A community for students.
Here's the question you clicked on:
 0 viewing
gorica
 3 years ago
Let W, S, T be subspaces of finitedimensional vector space such that
S∩T=S∩W
S+T=S+W, and W is subset of T.
Prove that W=T.
gorica
 3 years ago
Let W, S, T be subspaces of finitedimensional vector space such that S∩T=S∩W S+T=S+W, and W is subset of T. Prove that W=T.

This Question is Closed

abb0t
 3 years ago
Best ResponseYou've already chosen the best response.0Definition of Composition?

malevolence19
 3 years ago
Best ResponseYou've already chosen the best response.0I'm not sure of a formal proof but if you think about it the only way that S+T=S+W is if they are the same. If they were not the same that would mean there is an element of T not in W or an element of W not in T. If not you'd have something like {1,2}+{3,4,5}={1,2}+{3,4,6} implies {1,2,3,4,5}={1,2,3,4,6} which is not true obviously. It is still true that their intersections can be equal. {1,2} intersect {3,4,5} is the same as {1,2} intersect {3,4,6} (in this case the empty set). I think that the fact of their intersections with S are equal is superfluous information but I didn't care for proofs too much.

gorica
 3 years ago
Best ResponseYou've already chosen the best response.0actually, I have to prove that T is subset of W, using what is given, and that will imply that T=W since I already have given that W is subset of T.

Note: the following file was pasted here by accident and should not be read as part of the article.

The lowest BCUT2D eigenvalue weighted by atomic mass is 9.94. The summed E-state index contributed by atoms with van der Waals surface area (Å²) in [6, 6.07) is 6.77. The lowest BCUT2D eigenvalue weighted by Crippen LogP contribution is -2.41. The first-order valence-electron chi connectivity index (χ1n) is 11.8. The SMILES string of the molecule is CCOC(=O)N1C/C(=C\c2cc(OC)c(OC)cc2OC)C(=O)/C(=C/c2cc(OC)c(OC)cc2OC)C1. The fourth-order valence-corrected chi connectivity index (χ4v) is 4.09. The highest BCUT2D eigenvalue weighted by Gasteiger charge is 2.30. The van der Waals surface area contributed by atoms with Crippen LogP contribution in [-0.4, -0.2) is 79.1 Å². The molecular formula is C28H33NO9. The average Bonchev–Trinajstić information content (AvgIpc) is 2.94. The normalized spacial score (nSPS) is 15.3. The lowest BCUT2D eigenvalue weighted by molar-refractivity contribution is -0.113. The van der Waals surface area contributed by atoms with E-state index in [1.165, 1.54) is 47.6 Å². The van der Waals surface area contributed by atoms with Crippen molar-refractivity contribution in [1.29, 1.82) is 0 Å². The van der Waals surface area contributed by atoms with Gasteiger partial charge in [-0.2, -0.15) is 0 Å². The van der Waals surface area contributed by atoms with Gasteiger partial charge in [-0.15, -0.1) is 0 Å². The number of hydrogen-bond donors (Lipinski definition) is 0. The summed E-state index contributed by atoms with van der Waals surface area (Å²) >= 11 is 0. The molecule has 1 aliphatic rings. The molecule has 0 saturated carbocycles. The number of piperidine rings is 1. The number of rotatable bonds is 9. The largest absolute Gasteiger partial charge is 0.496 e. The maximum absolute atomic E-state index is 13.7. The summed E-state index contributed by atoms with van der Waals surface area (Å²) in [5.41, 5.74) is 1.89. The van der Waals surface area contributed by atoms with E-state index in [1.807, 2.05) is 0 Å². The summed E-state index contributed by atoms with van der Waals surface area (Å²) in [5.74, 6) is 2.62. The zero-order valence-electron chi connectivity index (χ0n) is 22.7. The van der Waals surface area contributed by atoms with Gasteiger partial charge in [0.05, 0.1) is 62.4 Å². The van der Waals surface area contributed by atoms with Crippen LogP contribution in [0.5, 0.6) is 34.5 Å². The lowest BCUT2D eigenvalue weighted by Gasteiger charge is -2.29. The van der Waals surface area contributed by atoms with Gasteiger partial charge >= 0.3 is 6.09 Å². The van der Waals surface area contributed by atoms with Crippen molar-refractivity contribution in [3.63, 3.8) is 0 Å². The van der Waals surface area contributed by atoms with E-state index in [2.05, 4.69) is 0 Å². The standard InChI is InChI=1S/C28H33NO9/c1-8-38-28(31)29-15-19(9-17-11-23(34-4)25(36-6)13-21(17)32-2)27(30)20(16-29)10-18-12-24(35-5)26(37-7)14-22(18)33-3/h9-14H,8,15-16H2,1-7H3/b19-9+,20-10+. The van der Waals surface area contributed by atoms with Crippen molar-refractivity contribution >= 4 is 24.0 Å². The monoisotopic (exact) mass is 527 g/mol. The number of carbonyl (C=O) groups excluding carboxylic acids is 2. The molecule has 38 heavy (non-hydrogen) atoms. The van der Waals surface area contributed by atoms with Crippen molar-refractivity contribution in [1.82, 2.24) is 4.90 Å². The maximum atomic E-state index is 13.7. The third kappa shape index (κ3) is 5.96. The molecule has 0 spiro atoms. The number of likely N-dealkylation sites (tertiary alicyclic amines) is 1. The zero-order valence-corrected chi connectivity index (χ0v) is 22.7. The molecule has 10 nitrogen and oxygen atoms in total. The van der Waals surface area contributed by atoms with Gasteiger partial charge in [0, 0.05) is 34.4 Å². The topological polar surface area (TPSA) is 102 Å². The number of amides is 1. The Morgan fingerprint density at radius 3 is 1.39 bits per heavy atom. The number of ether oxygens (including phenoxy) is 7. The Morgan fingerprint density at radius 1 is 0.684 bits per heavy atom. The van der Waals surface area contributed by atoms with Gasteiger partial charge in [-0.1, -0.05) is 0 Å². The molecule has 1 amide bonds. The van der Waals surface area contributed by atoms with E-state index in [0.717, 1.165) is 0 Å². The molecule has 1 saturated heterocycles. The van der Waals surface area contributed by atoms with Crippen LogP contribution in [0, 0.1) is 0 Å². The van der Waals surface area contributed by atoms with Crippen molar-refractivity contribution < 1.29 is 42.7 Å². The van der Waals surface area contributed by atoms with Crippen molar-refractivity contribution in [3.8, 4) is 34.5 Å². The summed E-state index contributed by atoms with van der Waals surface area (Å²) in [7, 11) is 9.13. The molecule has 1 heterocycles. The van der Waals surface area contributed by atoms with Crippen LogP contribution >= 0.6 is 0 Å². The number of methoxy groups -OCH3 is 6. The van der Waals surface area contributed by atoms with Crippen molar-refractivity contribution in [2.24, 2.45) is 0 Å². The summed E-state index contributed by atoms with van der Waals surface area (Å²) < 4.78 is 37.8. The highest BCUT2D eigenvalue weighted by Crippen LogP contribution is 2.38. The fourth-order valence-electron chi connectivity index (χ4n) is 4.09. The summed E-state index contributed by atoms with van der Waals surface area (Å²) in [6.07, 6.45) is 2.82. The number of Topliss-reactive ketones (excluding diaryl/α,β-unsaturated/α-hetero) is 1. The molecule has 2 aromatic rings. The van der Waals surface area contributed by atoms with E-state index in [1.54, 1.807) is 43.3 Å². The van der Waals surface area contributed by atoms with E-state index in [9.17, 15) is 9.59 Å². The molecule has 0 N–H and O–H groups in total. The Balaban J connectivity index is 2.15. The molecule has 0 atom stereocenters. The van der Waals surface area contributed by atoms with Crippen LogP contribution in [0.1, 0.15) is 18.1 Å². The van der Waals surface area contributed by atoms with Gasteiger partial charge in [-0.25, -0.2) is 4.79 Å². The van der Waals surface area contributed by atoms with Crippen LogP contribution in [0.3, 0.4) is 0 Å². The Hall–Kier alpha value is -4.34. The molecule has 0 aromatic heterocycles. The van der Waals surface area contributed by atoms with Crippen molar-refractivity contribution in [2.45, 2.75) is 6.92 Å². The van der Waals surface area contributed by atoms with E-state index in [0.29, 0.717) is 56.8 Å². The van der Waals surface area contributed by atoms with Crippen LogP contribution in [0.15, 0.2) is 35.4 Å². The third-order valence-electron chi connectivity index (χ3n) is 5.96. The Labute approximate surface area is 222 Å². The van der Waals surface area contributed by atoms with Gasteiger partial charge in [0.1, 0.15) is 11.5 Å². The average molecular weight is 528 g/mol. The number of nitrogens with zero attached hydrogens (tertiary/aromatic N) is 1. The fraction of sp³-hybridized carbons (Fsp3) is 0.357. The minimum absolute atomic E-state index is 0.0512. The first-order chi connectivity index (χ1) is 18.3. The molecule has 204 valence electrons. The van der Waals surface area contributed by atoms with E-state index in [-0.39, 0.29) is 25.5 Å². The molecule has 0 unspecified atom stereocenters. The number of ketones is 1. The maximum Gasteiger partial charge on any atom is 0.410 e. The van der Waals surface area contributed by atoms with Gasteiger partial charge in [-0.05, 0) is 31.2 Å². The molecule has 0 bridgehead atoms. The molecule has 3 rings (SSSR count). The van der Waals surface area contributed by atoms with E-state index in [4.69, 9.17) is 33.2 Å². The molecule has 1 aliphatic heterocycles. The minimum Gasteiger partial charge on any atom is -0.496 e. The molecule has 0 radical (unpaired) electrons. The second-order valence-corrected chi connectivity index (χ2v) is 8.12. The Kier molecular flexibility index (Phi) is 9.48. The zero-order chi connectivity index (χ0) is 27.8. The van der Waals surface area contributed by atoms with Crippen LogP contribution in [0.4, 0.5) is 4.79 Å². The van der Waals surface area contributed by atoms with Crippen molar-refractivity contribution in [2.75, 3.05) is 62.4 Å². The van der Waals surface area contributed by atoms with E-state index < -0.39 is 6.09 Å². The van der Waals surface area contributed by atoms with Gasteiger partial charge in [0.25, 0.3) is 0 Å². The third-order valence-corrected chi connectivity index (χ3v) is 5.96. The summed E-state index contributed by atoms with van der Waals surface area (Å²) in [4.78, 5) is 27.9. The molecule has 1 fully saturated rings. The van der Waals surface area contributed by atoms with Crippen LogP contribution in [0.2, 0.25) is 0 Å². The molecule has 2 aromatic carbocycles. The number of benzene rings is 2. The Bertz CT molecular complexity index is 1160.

AddemF
 3 years ago
Best ResponseYou've already chosen the best response.1Consider any arbitrary element of T, call it t. We want to show that t is in W. Suppose that t is not in W and let's try to get a contradiction. If t is not in W then it is still in S+T which is the same as S+W and so there exist some s in S and w in W such that t = s+w. But since we know W is a subset of T, then this w is in T. For that reason, let's rename it t1, to show that it is actually in T. That means t = s+t1. And since the intersection of S and T is a subspace, it is closed under addition. Therefore s+t1 is an element of the intersection of S and T, and since this is the same thing as t, then t is in the intersection of S and T. But the intersection of S and T is the same as the intersection of S and W. This means t is in W. This contradicts our initial assumption. Therefore t is in W. By definition of set inclusion, T is a subset of W.
Ask your own question
Sign UpFind more explanations on OpenStudy
Your question is ready. Sign up for free to start getting answers.
spraguer
(Moderator)
5
→ View Detailed Profile
is replying to Can someone tell me what button the professor is hitting...
23
 Teamwork 19 Teammate
 Problem Solving 19 Hero
 Engagement 19 Mad Hatter
 You have blocked this person.
 ✔ You're a fan Checking fan status...
Thanks for being so helpful in mathematics. If you are getting quality help, make sure you spread the word about OpenStudy.